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3.58 of 5 stars 3.58  ·  rating details  ·  374 ratings  ·  63 reviews
In a land where gods walk on the hills and goddesses rise from river, lake, and spring, the caravan-guard Holla-Sayan, escaping the bloody conquest of a lakeside town, stops to help an abandoned child and a dying dog. The girl, though, is the incarnation of Attalissa, goddess of Lissavakail, and the dog a shape-changing guardian spirit whose origins have been forgotten. Po ...more
Paperback, 547 pages
Published September 20th 2011 by Pyr (first published January 1st 2011)
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Bridge of Birds by Barry HughartThe Twelve Kingdoms by Fuyumi OnoThe Tales of the Otori Trilogy by Lian HearnEon by Alison GoodmanThe Sandman by Neil Gaiman
Chinese and Japanese Fantasy
95th out of 151 books — 257 voters
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Community Reviews

(showing 1-30 of 2,030)
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I've spent a good amount of time on online fantasy forums (you know, with all my free time) where I can geek out about fantasy books and authors and discuss the important questions like who would win in a fight, Ser Loras Tyrell or Aragorn (Sorry Loras, Elf training wins!). Be it sffworld (where I found Goodreads actually), r/fantasy on reddit, or a number of other places such as blogs.

Often, they are filled with jaded readers who've read all the traditional stuff, and they're always looking fo
Jared Millet
I appreciate an author who isn't afraid to be cruel to her characters. Even more, I appreciate an author able to create a fresh, memorable fantasy setting without following the current fads of the market (urban/steampunk/etc). Most of all, the blessings of the Old Great Gods themselves on K.V. Johansen for telling her story in a single, complete volume as opposed to the standard 7-book epic we've come to expect.

The story is simple: bad guy drives good guys from home, good guys go on a journey of

My wife and daughter were out of town this past week so I took the opportunity to really plow through some of my to read pile backlog. K.V. Johansen’s Blackdogcoming out this September is hard to justify as "backlog", but it's a title that’s called to me from the first time I laid eyes on it. The cover is another one from Raymond Swanland who has done such good work for James Barclay, Glen Cook, and others. His covers always contain such tangible motion an
This is going right into the list of my ten favorite fantasy books.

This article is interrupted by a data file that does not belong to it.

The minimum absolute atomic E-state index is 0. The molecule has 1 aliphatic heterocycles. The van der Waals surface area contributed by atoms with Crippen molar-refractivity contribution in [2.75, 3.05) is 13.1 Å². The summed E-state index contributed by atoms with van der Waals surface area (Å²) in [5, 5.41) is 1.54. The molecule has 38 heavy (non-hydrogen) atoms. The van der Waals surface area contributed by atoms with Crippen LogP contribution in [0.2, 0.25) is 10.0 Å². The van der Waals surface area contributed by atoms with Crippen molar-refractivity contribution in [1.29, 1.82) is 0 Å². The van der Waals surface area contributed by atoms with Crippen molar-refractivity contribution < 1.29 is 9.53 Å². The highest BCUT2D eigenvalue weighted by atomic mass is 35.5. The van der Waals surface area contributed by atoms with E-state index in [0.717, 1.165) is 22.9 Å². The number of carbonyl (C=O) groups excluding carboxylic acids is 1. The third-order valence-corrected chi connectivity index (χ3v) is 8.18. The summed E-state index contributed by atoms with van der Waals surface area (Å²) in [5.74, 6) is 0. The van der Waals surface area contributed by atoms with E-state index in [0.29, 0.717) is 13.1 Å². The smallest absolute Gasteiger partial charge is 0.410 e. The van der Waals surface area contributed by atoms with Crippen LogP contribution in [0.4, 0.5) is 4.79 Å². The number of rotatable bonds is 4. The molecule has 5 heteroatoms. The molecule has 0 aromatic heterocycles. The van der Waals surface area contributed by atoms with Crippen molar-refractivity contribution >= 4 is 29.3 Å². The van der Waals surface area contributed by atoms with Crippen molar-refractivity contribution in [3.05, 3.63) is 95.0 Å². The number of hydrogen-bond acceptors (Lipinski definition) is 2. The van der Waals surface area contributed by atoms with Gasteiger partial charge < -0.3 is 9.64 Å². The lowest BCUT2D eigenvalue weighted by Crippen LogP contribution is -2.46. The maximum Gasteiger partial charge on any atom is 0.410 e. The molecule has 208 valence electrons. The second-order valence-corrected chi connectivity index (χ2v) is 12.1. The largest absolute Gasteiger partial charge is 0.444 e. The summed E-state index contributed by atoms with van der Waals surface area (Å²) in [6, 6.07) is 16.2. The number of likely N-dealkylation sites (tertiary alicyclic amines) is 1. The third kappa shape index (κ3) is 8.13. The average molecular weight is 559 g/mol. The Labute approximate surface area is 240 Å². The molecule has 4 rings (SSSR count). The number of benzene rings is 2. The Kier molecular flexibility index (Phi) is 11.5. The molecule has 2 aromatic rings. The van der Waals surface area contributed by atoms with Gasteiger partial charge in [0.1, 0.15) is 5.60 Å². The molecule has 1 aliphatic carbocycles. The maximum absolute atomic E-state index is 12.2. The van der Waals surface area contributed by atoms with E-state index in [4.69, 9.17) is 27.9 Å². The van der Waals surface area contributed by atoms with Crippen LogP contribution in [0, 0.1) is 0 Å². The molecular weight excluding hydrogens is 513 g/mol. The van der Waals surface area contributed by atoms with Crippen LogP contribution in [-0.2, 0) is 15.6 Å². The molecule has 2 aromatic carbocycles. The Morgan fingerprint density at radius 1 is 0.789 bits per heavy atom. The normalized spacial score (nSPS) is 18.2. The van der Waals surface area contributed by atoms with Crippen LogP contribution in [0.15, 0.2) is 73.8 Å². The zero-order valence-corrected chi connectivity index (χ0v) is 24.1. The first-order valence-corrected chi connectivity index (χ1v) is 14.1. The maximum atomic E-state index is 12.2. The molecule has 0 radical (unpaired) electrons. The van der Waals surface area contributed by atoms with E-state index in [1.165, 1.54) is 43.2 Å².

First of all, the setting and mythology are GORGEOUS and AWESOME and INTERESTING. Mostly the vibe was Central Asian steppes/desert, with some Northern European and Baltic flavors. I love books with tons of gods and spirits and demons, and I love books with gods interacting with humans, so basically I LOVED THIS BOOK.

I fully enjoyed all the povs, from Attalissa and Holla-Sayan to Ivah, the daughter of the novel's ~big bad~, Tamg
Chris King Elfland's 2nd Cousin
Sep 09, 2011 Chris King Elfland's 2nd Cousin rated it 3 of 5 stars
Recommends it for: Epic Fantasy Fans
NOTE: This review first appeared at The King of Elfland's 2nd Cousin . If you enjoy this review, please stop by!

It is tough to write an epic fantasy that adheres to the sub-genre's conventions while still offering something new and innovative. Different authors use different techniques: Brandon Sanderson's Mistborn: The Final Empire subverts the idea that the hero always wins, Steven Erikson's Gardens of the Moon expands the scope of epic fantasy (see my earlier review), and N.K. Jemisin's Th
This review has been hidden because it contains spoilers. To view it, click here.
While I rarely mention cover art in a review, I feel like the cover art of Blackdog particularly supports the book. It’s artistic, ethereal and mysterious without being over-the-top. It causes potential readers to wonder what it’s all about, setting the perfect tone and attitude before the reader even cracks the spine and Johansen carries that through to the last page. Everything about Blackdog is measured, deep, planned and thought out. An incredible world and wonderful characters are created i ...more
I like the story idea and the main characters but the author gets bogged down in character details (pages of writing that gets boring/repetitious). I think it would be better as a shorter novel so the pacing would keep me more intersted. I unfortunately did not finish this book. I will try K. V. Johansen's short story collection though.
Charlie N Holmberg
Overall, I loved this book. The characters were fantastic, the setting excellent, the plot fluid and the prose beautiful. The ideas behind the story are very original, and I love that in a fantasy.

The story starts when a wizard named Tamghat attacks the temple of mortal-born goddess Attalissa, who is only eight years old and hasn't come into her powers yet. She's protected by a demon called Blackdog, who has possessed the bodies of different male hosts over the millennia, always at her side. Tam